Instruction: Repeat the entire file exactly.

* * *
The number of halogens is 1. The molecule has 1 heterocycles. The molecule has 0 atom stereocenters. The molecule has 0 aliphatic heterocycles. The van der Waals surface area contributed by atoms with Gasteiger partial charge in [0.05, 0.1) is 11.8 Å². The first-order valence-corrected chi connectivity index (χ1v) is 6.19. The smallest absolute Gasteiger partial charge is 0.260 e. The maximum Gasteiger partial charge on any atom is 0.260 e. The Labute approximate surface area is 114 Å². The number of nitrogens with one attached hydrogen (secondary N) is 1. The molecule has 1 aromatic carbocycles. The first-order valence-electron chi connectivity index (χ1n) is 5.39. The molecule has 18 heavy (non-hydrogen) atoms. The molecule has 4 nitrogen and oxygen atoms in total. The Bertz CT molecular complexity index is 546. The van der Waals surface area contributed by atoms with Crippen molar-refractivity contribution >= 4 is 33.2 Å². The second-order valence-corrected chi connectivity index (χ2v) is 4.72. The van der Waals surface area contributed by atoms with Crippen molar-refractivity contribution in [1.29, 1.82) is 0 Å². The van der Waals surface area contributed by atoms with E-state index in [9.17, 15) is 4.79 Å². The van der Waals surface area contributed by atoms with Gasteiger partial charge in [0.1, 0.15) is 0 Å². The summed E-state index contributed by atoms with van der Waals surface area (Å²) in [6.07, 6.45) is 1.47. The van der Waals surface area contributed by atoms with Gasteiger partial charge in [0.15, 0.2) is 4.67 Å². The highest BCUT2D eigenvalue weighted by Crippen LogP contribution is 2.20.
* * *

The number of halogens is 1. The molecule has 1 heterocycles. The molecule has 0 atom stereocenters. The molecule has 0 aliphatic heterocycles. The van der Waals surface area contributed by atoms with Gasteiger partial charge in [0.05, 0.1) is 11.8 Å². The first-order valence-corrected chi connectivity index (χ1v) is 6.19. The smallest absolute Gasteiger partial charge is 0.260 e. The maximum Gasteiger partial charge on any atom is 0.260 e. The Labute approximate surface area is 114 Å². The number of nitrogens with one attached hydrogen (secondary N) is 1. The molecule has 1 aromatic carbocycles. The first-order valence-electron chi connectivity index (χ1n) is 5.39. The molecule has 18 heavy (non-hydrogen) atoms. The molecule has 4 nitrogen and oxygen atoms in total. The Bertz CT molecular complexity index is 546. The van der Waals surface area contributed by atoms with Crippen molar-refractivity contribution >= 4 is 33.2 Å². The second-order valence-corrected chi connectivity index (χ2v) is 4.72. The van der Waals surface area contributed by atoms with Crippen molar-refractivity contribution in [1.29, 1.82) is 0 Å². The van der Waals surface area contributed by atoms with E-state index in [9.17, 15) is 4.79 Å². The van der Waals surface area contributed by atoms with Gasteiger partial charge in [0.1, 0.15) is 0 Å². The summed E-state index contributed by atoms with van der Waals surface area (Å²) in [6.07, 6.45) is 1.47. The van der Waals surface area contributed by atoms with Gasteiger partial charge in [0.15, 0.2) is 4.67 Å². The highest BCUT2D eigenvalue weighted by Crippen LogP contribution is 2.20.